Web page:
News

Both the OVPR’s Business and Research blogs recently published articles discussing the research of MSI PI Jian-Ping Wang, a Distinguished McKnight professor in the Department of Electrical and Computer Engineering. He is studying new types of magnetic materials with possible applications ranging from more-efficient recording media to cancer detection.

Professor Wang uses MSI resources to support his group’s studies of the magnetic properties of Fe16N2. This research supports efforts to find a next-generation, environmentally friendly magnet that would be technologically superior to currently used magnets. Applications could include replacing the rare-earth magnets now used in electric vehicles and wind turbines, and as a replacement for the semiconductor/transistor combination that powers personal computers. Professor Wang is also studying the possibilities of heat-assisted magnetic recording, which could provide the capability for considerably higher recording densities than is possible now.

 

 

The OVPR’s Research and Business blogs periodically publish lists of University researchers who have been awarded patents. The most recent list includes a patent that relates to work that the faculty members are doing using MSI resources.

 

Professor Perry Li and Professor Thomas Chase, both in the Department of Mechanical Engineering, were awarded a patent for a “Pulse Width Modulated Fluidic Valve.” Professor Li’s MSI research involves computational fluid dynamics (CFD) analyses of hydraulic components, which includes the development of innovative fluid power components, such as digital hydraulic valves, that are compact and efficient. MSI resources are used to perform CFD and heat transfer studies to gain understanding of the physics and to enable improved design. Professor Chase wishes to create extremely efficient proportional valves for pneumatic systems by exploiting Micro-Electrical Mechanical Systems technology. This project uses MSI resources to simulate the performance of the valve and for optimization of the design.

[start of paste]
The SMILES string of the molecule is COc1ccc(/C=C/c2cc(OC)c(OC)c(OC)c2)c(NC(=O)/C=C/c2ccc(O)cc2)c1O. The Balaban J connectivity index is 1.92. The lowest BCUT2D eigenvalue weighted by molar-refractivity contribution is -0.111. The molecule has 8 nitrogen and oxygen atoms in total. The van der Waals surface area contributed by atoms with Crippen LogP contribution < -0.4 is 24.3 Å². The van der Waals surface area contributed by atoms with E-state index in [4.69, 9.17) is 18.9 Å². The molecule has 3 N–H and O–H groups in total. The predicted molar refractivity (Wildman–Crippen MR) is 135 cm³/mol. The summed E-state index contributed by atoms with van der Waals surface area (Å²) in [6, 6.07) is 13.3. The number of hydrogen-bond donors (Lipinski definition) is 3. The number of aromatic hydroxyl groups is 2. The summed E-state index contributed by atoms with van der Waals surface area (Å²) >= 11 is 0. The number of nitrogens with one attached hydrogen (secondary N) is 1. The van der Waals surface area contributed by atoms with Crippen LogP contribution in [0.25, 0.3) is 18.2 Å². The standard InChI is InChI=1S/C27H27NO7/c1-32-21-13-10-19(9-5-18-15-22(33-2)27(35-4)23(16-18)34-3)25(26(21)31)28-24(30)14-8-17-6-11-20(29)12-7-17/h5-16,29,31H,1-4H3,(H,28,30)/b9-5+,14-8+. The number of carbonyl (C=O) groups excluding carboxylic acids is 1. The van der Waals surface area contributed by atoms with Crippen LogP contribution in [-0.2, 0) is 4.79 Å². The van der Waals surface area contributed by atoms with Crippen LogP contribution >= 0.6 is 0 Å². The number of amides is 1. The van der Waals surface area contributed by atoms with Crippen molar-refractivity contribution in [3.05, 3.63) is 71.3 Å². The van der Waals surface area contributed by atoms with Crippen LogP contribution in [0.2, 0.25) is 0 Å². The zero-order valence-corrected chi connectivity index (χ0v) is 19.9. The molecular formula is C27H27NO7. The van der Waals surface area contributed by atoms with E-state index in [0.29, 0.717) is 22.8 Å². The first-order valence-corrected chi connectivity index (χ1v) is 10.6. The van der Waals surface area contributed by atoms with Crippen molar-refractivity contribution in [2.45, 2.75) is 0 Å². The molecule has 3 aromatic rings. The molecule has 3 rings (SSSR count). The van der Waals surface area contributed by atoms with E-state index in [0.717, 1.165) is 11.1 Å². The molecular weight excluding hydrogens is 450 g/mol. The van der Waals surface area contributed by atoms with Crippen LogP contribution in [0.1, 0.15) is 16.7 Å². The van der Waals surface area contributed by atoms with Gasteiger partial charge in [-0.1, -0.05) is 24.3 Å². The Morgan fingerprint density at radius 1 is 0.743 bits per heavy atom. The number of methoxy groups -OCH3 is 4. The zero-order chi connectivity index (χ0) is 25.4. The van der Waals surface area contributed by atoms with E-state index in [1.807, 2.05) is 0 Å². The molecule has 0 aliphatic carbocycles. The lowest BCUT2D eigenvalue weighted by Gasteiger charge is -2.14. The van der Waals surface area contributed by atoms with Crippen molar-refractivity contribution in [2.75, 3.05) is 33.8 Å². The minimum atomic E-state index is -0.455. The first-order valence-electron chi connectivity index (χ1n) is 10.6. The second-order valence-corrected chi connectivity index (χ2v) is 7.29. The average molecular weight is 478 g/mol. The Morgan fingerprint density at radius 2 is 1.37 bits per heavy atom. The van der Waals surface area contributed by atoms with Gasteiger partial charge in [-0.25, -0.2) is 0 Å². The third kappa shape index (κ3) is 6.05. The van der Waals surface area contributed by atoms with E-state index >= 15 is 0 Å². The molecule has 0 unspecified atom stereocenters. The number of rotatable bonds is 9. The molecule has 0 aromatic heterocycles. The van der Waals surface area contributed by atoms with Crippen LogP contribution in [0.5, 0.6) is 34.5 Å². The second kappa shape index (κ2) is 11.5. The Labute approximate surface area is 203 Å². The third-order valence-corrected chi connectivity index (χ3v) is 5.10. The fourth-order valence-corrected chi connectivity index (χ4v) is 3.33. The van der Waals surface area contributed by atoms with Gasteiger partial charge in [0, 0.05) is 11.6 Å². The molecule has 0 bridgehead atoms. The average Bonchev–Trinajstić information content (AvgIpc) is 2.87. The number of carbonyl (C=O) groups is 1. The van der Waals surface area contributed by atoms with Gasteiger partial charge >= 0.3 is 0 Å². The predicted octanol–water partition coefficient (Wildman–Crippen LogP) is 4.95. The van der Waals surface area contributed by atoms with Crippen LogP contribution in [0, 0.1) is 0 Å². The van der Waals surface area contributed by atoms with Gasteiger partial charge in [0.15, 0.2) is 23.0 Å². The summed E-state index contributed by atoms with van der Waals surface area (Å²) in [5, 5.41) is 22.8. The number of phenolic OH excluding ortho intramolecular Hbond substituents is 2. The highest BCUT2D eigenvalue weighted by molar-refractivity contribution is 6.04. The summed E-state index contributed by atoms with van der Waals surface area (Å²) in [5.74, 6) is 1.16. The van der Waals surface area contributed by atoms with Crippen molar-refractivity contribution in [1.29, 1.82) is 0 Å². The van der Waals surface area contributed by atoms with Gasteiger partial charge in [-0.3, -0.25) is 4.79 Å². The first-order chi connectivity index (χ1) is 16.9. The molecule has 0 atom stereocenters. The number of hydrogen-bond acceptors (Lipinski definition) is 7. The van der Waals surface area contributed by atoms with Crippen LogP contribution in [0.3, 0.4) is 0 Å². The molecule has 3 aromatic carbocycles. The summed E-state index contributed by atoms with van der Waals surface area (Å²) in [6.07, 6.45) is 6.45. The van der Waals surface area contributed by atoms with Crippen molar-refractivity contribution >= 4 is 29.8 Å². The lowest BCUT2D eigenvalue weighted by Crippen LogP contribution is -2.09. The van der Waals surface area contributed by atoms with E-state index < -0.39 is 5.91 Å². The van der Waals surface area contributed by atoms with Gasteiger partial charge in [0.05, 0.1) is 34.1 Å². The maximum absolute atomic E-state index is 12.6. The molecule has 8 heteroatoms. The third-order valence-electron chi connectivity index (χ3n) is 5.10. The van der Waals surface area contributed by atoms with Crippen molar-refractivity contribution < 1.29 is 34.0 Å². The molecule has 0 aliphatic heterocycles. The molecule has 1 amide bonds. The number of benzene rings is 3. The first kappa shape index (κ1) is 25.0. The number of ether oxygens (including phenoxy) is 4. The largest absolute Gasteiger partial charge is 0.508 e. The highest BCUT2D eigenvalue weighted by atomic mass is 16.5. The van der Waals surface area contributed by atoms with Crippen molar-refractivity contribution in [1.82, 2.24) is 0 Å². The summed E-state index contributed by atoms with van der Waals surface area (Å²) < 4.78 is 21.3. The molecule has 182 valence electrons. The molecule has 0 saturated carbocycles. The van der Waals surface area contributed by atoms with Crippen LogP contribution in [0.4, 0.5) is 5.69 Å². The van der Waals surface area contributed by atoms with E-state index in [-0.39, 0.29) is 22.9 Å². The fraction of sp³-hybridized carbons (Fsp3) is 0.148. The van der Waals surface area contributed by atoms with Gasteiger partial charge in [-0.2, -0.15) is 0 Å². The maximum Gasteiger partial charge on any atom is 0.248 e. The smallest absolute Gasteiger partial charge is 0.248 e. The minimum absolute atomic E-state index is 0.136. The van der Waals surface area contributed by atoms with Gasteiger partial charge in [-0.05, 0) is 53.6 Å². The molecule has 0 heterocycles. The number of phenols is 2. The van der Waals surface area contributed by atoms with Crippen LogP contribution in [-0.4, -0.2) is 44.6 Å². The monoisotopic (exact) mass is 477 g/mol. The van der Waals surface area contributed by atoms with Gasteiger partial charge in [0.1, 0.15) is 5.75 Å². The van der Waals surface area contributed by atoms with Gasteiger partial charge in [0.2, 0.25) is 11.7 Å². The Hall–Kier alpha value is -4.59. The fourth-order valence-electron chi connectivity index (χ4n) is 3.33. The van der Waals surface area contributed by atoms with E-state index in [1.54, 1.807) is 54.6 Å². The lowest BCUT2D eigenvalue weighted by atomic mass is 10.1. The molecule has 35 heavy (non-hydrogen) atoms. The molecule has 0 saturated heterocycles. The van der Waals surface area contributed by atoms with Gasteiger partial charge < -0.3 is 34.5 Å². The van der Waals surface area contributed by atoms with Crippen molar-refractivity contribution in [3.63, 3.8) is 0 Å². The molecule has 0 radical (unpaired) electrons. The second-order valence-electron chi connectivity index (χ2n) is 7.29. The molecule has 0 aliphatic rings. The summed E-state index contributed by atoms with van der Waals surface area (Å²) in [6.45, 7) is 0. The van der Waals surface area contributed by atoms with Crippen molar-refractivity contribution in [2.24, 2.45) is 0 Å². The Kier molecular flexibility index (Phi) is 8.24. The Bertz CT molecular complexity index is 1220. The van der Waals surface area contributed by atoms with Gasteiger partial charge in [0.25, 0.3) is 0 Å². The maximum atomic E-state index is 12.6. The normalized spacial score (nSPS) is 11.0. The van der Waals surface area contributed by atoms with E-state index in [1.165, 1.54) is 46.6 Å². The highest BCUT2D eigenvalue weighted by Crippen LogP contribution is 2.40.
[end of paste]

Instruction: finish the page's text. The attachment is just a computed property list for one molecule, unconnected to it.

Three MSI PIs have received the Award for Outstanding Contributions to Postbaccalaureate, Graduate, and Professional Education, which recognizes excellence in teaching.

 

Professor Jerry Cohen (Horticultural Science) uses MSI as part of a project to develop robust methods for stable isotope labeling of plant proteins.

 

Professor Keshab Parhi (Electrical and Computer Engineering) is working on two projects that use MSI resources. The first deals with feature computation and classification of biomedical signal processing systems and the second concerns communications systems. 

 

Associate Professor Lisa Schimmenti (Pediatrics) uses Galaxy and other software packages to store and analyze data output from the Biomedical Genomics Center as part of her studies of renal coloboma syndrome, a disorder causing severe disabling eye abnormalities and kidney failure.

 

The awards were announced in the March 13 People section of the University News site. 

 

Assistant Professor Katy Kozhimannil (Health Policy and Management) and her colleagues recently published a study in the journal Health Affairs discussing the wide disparity in Cesarean delivery rates at US hospitals. The results from this nationwide study indicate that there may be a quality-of-care problem. The rates for Cesareans are of interest to the US government, because a high percentage of these procedures are funded by Medicare. The study was also written up by the New York Times.

 

Professor Kozhimannil uses MSI resources to support research into a number of issues related to health policy that impacts reproductive-age women and their families. Of special interest are institutional and government policies affecting health care delivery, quality, and outcomes during the perinatal period.

 

 

MSI PI Peter Seiler (Aerospace Engineering and Mechanics) has received an award through the NSF’s Faculty Early Career Development (CAREER) Program. The grant award is called “Probabilistic Tools for High Reliability Monitoring and Control of Wind Farms.” According to the NSF website, the CAREER program rewards junior faculty who “exemplify the role of teacher-scholars through outstanding research, excellent education and the integration of education and research within the context of the mission of their organizations.”

 

Professor Seiler is using MSI resources to develop algorithms designed to maximize the power of wind farms and reduce the structural loads on turbines. Rather than concentrating on maximizing the power of each individual wind turbine, this project studies the wind farm as a whole. The research group is using fluid dynamics simulations to study such factors as wake effects.

 

More information about Professor Seiler and this award can be found on the Department of Aerospace Engineering and Mechanics website

 

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